Last night I was sitting at a sidewalk cafe (Village Square) in Old Town Winchester, and words can't even express how envious I was of the sense of camaraderie I felt all around me. There were roughly 8 professionals (probably late-20s through early-40s) sitting at a table nearby, and they seemed to share the tight "bonds" of friendship (even if they were just likely colleagues) that I miss from PA. There was a table next to us with what looked like a father, two sons, and their grandmother. They were having a nice dinner out as a family, possibly to celebrate an occasion. Compounding this? Literally half of the people strolling by on the mall recognized someone at this sidewalk cafe and went over to hug, shake hands, high-five, etc. Some even stopped to take a seat and chit-chat with a drink. Many there actually knew the waitress on a first-name basis and asked her about her personal life. People seemed so genuinely happy to see one another, and I got the sense sitting nearby that I've truly lost that in life. People there seemed to love people. I don't see that in Reston, and I blame this on the fact that people are largely jaded due to crowding, traffic congestion, stressful careers, materialism, etc. I see a lot of people looking through people as they chat. I see a lot of people who seem nervous/stressed if they bump into someone they may know at the grocery store. I never got the same sense of "warmth" and "camaraderie" here as I sensed from just last night in Winchester, where I cried a bit last night wishing I could experience something like that again. It was a Friday night. None of these people were drinking (heavily, at least), and none of them seemed pressured to do so in order to "fit in." Nobody seemed to be in a hurry. Everyone who was on the patio was there when I arrived, and they were still there as I left.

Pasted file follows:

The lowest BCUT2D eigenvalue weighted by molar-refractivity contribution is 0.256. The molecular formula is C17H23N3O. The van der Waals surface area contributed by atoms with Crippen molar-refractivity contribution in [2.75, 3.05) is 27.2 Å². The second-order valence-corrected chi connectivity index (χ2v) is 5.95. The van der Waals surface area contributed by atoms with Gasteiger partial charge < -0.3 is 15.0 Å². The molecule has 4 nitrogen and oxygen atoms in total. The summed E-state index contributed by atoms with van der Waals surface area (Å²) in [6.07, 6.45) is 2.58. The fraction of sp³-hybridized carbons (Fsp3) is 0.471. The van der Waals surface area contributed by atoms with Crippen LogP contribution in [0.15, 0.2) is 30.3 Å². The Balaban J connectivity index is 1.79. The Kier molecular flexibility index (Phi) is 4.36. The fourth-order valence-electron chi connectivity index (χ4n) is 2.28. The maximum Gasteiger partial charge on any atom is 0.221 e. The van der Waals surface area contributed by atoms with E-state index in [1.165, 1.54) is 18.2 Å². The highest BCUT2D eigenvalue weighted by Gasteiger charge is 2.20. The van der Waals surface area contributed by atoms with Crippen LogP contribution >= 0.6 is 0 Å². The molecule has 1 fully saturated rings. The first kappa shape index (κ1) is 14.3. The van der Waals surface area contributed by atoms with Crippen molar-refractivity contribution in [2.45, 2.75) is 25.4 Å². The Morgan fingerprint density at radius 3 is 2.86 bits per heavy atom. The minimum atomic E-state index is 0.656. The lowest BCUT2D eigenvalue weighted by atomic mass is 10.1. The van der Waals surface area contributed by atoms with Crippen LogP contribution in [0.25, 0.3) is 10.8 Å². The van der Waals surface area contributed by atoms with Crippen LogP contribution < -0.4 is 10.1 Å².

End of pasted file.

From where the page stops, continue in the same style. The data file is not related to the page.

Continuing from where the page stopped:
No, Winchester may not be "Mayberry." It certainly feels much more hospitable, warm, and compassionate than Reston ever will for me though. Winchester feels "real." Reston doesn't. I really don't know how to actually describe this dichotomy between the two locales so people can understand where I'm coming from. Reston feels like it's still a place trying to "find itself." Winchester feels like it's a place that doesn't need to throw itself "we're so special" festivals/parties the way Reston does all the time in order to pat itself on the back shore up insecurities with image. Winchester makes no apologies for its industrial past and embraces its history. Reston doesn't even have much of a history beyond our founder's "Seven Founding Principles", all of which are now being disavowed instead of embraced. Winchester seems to have this "love it or leave it" attitude, and that's the way I now look at myself---I'm a good person with a few flaws, and if others can't look past those flaws then they're not worth my trouble any longer. Reston seems to have this flashy, almost "poseur"-ish aura about it of "I'm ahead of the curve. I'm special. Look at me." and goes to great lengths to court people. Why?
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Old 05-15-2010, 08:54 AM
 
2,688 posts, read 5,950,700 times
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Quote:
Originally Posted by RestonRunner86 View Post